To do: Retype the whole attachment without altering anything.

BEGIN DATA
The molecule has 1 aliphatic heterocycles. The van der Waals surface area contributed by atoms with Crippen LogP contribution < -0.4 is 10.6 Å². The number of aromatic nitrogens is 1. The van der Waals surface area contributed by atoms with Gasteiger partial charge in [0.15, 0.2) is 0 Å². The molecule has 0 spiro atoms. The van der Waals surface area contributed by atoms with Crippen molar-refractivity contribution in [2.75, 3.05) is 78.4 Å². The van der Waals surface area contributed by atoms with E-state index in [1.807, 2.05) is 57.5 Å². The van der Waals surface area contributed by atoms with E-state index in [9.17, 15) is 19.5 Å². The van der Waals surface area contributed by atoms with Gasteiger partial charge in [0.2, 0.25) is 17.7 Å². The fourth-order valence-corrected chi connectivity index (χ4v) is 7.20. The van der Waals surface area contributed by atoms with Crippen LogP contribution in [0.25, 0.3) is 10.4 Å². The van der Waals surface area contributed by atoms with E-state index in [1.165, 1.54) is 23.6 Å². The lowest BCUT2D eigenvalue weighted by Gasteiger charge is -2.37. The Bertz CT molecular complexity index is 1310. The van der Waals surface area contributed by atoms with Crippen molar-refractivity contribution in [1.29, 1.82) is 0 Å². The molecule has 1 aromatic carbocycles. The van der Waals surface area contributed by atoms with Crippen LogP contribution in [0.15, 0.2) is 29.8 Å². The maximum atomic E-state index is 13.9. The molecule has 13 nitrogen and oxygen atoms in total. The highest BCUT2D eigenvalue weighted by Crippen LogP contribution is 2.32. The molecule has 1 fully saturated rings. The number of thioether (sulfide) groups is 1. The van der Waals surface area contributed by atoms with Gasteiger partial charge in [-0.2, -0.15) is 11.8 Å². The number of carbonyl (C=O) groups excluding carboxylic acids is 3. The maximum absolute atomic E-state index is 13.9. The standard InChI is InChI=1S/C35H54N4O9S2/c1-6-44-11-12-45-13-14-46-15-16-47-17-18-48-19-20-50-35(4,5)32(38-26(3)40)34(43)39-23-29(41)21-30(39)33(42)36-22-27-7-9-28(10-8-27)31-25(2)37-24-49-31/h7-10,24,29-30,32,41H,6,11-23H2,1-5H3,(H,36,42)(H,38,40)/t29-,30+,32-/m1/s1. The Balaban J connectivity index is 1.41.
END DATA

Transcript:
The molecule has 1 aliphatic heterocycles. The van der Waals surface area contributed by atoms with Crippen LogP contribution < -0.4 is 10.6 Å². The number of aromatic nitrogens is 1. The van der Waals surface area contributed by atoms with Gasteiger partial charge in [0.15, 0.2) is 0 Å². The molecule has 0 spiro atoms. The van der Waals surface area contributed by atoms with Crippen molar-refractivity contribution in [2.75, 3.05) is 78.4 Å². The van der Waals surface area contributed by atoms with E-state index in [1.807, 2.05) is 57.5 Å². The van der Waals surface area contributed by atoms with E-state index in [9.17, 15) is 19.5 Å². The van der Waals surface area contributed by atoms with Gasteiger partial charge in [0.2, 0.25) is 17.7 Å². The fourth-order valence-corrected chi connectivity index (χ4v) is 7.20. The van der Waals surface area contributed by atoms with Crippen LogP contribution in [0.25, 0.3) is 10.4 Å². The van der Waals surface area contributed by atoms with E-state index in [1.165, 1.54) is 23.6 Å². The lowest BCUT2D eigenvalue weighted by Gasteiger charge is -2.37. The Bertz CT molecular complexity index is 1310. The van der Waals surface area contributed by atoms with Crippen molar-refractivity contribution in [1.29, 1.82) is 0 Å². The molecule has 1 aromatic carbocycles. The van der Waals surface area contributed by atoms with Crippen LogP contribution in [0.15, 0.2) is 29.8 Å². The maximum atomic E-state index is 13.9. The molecule has 13 nitrogen and oxygen atoms in total. The highest BCUT2D eigenvalue weighted by Crippen LogP contribution is 2.32. The molecule has 1 fully saturated rings. The number of thioether (sulfide) groups is 1. The van der Waals surface area contributed by atoms with Gasteiger partial charge in [-0.2, -0.15) is 11.8 Å². The number of carbonyl (C=O) groups excluding carboxylic acids is 3. The maximum absolute atomic E-state index is 13.9. The standard InChI is InChI=1S/C35H54N4O9S2/c1-6-44-11-12-45-13-14-46-15-16-47-17-18-48-19-20-50-35(4,5)32(38-26(3)40)34(43)39-23-29(41)21-30(39)33(42)36-22-27-7-9-28(10-8-27)31-25(2)37-24-49-31/h7-10,24,29-30,32,41H,6,11-23H2,1-5H3,(H,36,42)(H,38,40)/t29-,30+,32-/m1/s1. The Balaban J connectivity index is 1.41.